Corporations in South Korea were ordered to pay an average of 1.29 billion won ($1.27 million) in additional taxes in 2013 as a result of government-led tax audits, data showed Wednesday.
The amount is larger than the average 1.09 billion won that corporations had to pay in additional taxes due to audits in 2012, according to the data provided by the National Tax Service.
Last year, the NTS conducted tax audits on 5,128 corporations and levied a combined 6.61 trillion won in additional taxes. The amounts were up from the respective figures of 4,549 and 4.94 trillion won in 2012, the data showed.
The rise is attributable to intensified tax investigations into companies in line with the government’s move to toughen regulations on underground economic activities in hopes of expanding tax revenue.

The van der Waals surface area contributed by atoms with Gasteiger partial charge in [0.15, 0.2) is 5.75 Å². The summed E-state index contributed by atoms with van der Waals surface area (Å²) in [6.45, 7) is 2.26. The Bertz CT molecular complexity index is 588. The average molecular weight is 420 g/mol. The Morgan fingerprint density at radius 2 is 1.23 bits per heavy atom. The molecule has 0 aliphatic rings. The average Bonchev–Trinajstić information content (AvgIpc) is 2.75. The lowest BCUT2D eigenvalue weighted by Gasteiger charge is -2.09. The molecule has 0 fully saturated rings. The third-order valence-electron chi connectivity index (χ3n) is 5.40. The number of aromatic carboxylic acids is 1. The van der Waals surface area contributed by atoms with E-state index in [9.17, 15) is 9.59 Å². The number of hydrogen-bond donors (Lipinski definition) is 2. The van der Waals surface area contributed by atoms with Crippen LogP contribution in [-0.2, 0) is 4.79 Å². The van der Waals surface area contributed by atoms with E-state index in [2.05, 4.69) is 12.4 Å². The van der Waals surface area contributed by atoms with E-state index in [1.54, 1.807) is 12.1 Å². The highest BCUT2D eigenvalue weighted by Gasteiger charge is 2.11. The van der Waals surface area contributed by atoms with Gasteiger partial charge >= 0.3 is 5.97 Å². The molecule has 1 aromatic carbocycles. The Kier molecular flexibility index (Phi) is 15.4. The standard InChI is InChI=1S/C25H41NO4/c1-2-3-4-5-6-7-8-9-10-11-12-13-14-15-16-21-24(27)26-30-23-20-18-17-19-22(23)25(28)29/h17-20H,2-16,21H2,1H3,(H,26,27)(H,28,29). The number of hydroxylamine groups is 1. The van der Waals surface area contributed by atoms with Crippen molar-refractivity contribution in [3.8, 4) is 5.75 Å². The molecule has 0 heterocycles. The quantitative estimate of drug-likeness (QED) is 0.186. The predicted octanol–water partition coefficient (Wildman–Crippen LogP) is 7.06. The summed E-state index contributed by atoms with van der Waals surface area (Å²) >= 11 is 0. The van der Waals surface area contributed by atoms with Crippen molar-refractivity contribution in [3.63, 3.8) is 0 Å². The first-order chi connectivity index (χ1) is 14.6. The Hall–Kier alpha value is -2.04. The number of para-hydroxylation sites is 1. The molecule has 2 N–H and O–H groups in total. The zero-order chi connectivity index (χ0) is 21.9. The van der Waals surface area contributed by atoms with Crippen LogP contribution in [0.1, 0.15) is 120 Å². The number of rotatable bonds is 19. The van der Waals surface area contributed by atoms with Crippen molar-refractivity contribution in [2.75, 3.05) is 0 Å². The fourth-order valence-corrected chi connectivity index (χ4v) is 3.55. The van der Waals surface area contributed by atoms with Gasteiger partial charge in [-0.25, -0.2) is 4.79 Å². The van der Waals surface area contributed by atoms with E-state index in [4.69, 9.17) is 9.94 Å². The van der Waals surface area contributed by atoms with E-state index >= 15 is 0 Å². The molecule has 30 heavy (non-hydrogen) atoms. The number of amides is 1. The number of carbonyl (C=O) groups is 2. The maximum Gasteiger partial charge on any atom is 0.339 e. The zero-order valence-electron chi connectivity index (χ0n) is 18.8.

The number of tax audits into corporations has been on the steady rise. In 2009, companies probed by the NTS totaled 3,867, which rose to 4,430 in 2010 and 4,689 in 2011.
In his confirmation hearing on Monday, Lim Hwan-soo, the nominee for the new tax agency chief, said that the NTS will not use tax audits as a means to collect taxes but vowed to toughen its crackdown on tax evasion, especially by large companies and wealthy people.
Meanwhile, the Fair Trade Commission, the country’s corporate watchdog, fined companies a combined 4.9 trillion won for violating laws from 2011-2013.
The penalties are based on investigations into 781 companies suspected of abusing their market power and colluding to fix prices, among other things.
Their final penalties, however, were later adjusted downward to 2.3 trillion won, according to the data by the Economic Reform Research, a private research body.
The FTC has not given detailed reasons for the sharp reduction.
Some experts worry that such leniency in punishment might cause the penalties to not be tough enough to deter companies from unfair business activities. (Yonhap)